Those awards came after a long road of disappointment - something that Register has learned to deal with as an undrafted player whom some told couldn't cut it in professional hockey.
But Army and other Wild staff members see Register as an AHL rookie wanting to get better and willing to work on it.
Register's strongest attributes, Army said, is his size - he's 6-foot-2 and around 220 pounds - his length, and his stick-handling ability.
"He has bulk - strength and size - and a good stick," Army said. "When he gets the puck and a little bit of time he can make a play. He gets pucks to the net from up top and can do it in a hurry."
Where Register must improve is his skating, Army said.
"We're working on his feet, working on getting him in better condition and getting his weight down. That will help his feet," Army said. "If we can keep improving his feet then he will be able to help us a lot."
Register agreed, pointing out he already has lost close to 17 pounds since the season began. He also has been working with the Wild's skating guru, Andy Ness.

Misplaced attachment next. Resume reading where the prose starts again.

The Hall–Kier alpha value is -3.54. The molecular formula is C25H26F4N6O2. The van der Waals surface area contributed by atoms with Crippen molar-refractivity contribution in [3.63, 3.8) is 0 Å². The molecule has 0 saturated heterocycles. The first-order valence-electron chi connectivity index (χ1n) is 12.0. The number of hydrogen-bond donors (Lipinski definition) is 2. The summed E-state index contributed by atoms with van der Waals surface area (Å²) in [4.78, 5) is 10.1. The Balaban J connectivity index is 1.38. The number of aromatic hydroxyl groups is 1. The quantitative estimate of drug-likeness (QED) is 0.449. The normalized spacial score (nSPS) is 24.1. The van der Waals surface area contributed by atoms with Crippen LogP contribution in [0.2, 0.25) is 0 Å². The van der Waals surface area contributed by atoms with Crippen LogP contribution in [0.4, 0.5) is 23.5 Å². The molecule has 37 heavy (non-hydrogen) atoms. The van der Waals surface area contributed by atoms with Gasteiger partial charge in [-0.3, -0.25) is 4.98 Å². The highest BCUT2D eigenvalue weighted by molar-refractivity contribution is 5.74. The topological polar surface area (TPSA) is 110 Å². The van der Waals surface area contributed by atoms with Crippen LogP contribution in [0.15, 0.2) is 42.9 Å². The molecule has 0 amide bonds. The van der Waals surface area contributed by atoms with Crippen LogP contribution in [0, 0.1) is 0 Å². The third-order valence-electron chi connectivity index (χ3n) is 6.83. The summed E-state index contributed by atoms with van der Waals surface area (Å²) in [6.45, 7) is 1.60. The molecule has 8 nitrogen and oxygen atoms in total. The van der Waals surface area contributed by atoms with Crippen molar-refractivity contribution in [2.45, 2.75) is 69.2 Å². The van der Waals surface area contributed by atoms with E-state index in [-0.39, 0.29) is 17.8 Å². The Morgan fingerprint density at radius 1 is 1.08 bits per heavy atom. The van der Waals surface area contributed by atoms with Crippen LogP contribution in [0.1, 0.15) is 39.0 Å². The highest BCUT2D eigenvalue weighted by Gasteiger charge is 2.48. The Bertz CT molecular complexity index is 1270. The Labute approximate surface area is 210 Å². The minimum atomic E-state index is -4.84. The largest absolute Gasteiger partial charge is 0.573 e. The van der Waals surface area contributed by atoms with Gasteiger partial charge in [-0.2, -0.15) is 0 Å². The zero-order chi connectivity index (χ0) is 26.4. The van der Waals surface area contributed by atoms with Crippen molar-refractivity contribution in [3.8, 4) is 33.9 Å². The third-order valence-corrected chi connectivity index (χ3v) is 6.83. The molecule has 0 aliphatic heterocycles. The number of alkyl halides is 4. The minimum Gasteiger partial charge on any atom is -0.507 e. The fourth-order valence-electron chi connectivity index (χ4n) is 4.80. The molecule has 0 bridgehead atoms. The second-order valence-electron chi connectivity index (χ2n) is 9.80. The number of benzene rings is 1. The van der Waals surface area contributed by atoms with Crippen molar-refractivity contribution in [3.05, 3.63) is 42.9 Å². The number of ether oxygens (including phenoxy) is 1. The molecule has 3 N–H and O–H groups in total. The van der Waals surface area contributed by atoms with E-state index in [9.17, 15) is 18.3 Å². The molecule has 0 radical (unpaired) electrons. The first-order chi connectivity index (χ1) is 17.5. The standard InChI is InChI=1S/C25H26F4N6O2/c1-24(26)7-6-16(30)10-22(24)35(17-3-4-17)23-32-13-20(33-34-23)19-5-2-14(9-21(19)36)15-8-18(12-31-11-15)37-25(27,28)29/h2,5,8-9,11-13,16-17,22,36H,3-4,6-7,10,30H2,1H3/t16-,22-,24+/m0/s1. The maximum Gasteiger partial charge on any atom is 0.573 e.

"I feel a lot better on the ice -- it's night and day from where it was to now," he said. "I am confident in my abilities to put myself in a position where I can hold my own. I've really taken this improvement to heart and believe it will make it a better all-around player."
For Register, the new contract gives him additional time to try to land an AHL deal while also contributing any way he can to the Wild's effort to repeat as a playoff qualifier.
It's not a new story for him.
"Nothing's given to you so every day you've got to come to the rink trying to get better and leave the rink a better player than you were," Register said. "Every day you got to come to the rink, you understand somebody's looking to take your job."
At the start of the season, Register initially signed with the likelihood of playing in Allen for head coach Steve Martinson, who was the one who approached Register during the summer about entering the Wild organization.